How living in McCollum Hall changed the course of my life
This article was submitted by Mike Starkweather, c’67, one of the first residents to live in McCollum Hall after it opened. Read more of Mike’s memories of McCollum Hall here. Do you have stories of life in the residence hall to share with alumni? Email us at firstname.lastname@example.org. Photos are welcome, too!
Working as a resident assistant at McCollum Hall also meant attending staff meetings. At one particular meeting in April 1967, something happened that changed the course of my professional career. It had nothing to do with the content of the meeting, but what several of us did while the meeting was going on.
We always looked in our mailboxes, located across from the meeting room, before going into the room, just in case there was something besides the meeting agenda that needed our attention.
One day our mailboxes held a recruitment booklet from the United States Peace Corps advertising for participants in some of the first programs going to the South Pacific—specifically Western Samoa, the Kingdom of Tonga and Fiji. The meeting wasn’t particularly captivating (sorry, Dean), and by the time it was over, several of us had completed the multi-page, in-depth Peace Corps application. We asked each other, “What shall we do with them?”
The answer was simple: We sealed the self-addressed, postage-paid envelopes, and dropped them in the mail box and forgot about them.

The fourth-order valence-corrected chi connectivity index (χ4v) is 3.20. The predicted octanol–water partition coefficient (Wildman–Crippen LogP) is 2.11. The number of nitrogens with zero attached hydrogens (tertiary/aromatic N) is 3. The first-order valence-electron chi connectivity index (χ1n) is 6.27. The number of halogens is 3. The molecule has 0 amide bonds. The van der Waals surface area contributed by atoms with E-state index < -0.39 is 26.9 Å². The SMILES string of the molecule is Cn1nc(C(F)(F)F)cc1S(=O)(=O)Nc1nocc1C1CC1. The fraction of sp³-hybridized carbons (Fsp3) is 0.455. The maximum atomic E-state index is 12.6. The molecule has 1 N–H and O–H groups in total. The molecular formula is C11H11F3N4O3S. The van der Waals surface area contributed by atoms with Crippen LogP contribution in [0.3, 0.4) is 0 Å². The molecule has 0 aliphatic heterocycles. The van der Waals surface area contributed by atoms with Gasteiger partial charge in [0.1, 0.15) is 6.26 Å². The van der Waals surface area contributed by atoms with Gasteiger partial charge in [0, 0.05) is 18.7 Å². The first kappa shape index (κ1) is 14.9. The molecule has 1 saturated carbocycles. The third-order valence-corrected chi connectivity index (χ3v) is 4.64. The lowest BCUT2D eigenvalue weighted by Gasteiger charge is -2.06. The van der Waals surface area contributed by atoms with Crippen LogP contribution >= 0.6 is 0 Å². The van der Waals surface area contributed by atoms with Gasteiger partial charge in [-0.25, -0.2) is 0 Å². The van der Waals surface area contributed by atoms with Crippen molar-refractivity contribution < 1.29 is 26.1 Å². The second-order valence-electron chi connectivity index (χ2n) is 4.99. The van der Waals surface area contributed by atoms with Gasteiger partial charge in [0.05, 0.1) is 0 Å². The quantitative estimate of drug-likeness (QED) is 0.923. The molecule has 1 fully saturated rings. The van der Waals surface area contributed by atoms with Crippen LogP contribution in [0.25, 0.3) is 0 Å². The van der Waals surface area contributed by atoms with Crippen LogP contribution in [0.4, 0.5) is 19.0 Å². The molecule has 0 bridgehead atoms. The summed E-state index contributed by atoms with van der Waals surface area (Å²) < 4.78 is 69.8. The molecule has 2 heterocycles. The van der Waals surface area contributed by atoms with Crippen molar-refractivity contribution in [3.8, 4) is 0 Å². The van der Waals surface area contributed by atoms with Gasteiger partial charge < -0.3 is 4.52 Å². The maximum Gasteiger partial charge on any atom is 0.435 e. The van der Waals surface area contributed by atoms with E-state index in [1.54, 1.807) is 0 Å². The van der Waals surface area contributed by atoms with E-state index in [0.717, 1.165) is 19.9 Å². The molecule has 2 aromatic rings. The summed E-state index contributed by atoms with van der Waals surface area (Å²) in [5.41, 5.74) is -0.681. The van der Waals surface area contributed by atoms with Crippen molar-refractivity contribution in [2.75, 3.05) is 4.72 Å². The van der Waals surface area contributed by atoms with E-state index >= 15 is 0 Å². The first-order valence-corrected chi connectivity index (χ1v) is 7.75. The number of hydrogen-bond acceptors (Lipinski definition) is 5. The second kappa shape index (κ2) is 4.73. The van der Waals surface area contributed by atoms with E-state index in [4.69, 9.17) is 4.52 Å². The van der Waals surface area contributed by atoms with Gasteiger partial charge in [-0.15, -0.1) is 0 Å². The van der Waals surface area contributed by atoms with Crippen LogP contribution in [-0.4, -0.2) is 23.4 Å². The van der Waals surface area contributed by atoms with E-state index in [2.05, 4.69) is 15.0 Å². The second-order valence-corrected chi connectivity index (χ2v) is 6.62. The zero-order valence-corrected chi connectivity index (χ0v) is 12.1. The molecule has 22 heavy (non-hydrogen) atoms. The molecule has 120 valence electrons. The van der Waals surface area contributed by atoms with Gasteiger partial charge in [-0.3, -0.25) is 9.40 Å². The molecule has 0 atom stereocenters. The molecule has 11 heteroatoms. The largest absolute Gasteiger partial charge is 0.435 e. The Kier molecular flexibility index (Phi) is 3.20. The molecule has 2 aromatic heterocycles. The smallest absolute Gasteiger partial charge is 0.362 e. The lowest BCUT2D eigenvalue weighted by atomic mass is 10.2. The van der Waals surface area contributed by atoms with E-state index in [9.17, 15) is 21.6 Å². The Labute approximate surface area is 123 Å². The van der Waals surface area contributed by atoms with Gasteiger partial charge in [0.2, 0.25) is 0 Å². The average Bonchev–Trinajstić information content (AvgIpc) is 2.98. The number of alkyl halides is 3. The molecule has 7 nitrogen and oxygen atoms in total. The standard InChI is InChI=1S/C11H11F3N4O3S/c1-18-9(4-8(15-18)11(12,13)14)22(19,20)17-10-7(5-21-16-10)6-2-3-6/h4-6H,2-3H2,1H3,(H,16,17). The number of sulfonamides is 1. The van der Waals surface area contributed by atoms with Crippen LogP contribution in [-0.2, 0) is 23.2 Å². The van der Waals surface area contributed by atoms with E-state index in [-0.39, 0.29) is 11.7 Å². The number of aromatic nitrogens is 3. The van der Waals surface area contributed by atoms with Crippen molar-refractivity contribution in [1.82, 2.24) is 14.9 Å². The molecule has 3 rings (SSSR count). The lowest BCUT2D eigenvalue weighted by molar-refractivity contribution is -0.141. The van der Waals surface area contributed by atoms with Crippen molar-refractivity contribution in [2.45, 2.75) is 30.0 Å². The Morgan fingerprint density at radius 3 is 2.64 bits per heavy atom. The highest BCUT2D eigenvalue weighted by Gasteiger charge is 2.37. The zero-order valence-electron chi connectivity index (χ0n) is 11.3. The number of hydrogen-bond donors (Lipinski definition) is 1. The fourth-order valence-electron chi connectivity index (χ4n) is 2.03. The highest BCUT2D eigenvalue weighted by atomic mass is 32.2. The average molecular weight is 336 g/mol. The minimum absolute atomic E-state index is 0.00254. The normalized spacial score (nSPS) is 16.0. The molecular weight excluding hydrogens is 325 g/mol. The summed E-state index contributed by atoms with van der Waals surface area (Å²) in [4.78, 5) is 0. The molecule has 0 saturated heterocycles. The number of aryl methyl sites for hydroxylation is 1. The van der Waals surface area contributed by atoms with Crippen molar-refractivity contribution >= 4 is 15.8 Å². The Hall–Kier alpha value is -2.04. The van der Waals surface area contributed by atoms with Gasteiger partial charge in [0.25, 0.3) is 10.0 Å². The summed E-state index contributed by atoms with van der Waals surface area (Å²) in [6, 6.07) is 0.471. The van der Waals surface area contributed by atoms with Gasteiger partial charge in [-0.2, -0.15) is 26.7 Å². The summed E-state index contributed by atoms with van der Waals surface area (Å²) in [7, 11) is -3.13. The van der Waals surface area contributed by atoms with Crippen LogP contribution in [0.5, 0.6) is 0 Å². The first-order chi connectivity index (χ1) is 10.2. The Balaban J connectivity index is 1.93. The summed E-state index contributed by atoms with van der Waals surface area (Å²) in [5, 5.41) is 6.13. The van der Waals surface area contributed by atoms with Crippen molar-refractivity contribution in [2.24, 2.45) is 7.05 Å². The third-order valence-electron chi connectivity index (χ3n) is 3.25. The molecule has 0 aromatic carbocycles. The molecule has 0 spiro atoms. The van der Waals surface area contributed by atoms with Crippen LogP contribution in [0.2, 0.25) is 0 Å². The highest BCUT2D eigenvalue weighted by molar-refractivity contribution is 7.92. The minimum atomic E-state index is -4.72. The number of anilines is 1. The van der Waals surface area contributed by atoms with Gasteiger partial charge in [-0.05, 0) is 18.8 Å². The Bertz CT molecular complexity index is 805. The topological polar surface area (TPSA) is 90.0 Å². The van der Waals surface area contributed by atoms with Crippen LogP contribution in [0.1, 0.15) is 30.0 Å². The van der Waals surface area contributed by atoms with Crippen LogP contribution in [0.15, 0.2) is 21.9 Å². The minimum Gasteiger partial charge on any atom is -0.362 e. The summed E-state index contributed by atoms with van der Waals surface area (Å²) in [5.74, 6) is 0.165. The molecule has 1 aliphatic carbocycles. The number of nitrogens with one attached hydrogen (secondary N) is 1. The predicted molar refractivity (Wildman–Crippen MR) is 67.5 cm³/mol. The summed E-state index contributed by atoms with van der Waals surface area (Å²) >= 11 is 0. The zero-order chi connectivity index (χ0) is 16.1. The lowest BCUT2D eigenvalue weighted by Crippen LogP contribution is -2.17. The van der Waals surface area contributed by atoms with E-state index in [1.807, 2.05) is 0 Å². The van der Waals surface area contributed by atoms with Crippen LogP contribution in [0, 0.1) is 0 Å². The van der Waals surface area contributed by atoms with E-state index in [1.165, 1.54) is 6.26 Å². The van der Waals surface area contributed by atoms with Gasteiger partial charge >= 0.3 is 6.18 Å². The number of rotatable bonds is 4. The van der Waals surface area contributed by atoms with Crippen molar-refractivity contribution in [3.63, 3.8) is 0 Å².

In June telegrams from the Peace Corps arrived, inviting us to training in Hawaii. After three months of training, I headed off to the Kingdom of Tonga while a fellow staff member went to Fiji. It turned out to be the single most life-changing event for me. After participating in the Peace Corps, I directed Peace Corps training in the South Pacific, earned a master of arts degree from the University of Hawaii, and lived and worked in education and international development in Hawaii for thirty years.
I returned to the mainland and continued working in international development, switching my interests from Asia and the Pacific to Africa. My resume now reads “lived and worked in 42 countries on five continents.” Not bad for a kid from Wichita.
Two years ago our Peace Corps crew from Tonga celebrated the 40th anniversary of our arrival there. Forty of the 57 of us who completed the program talked about the collective 1,600 years of experience among us. There’s something we all share: Don’t be satisfied with the things you’ve done. Keep looking for something new and different to accomplish. Basically, what do you want to do when you grow up?
And those are the minutes of a staff meeting in McCollum Hall, April 1967. Do I have a second for the approval of these minutes?
—Mike Starkweather, c ‘67, proud Life Member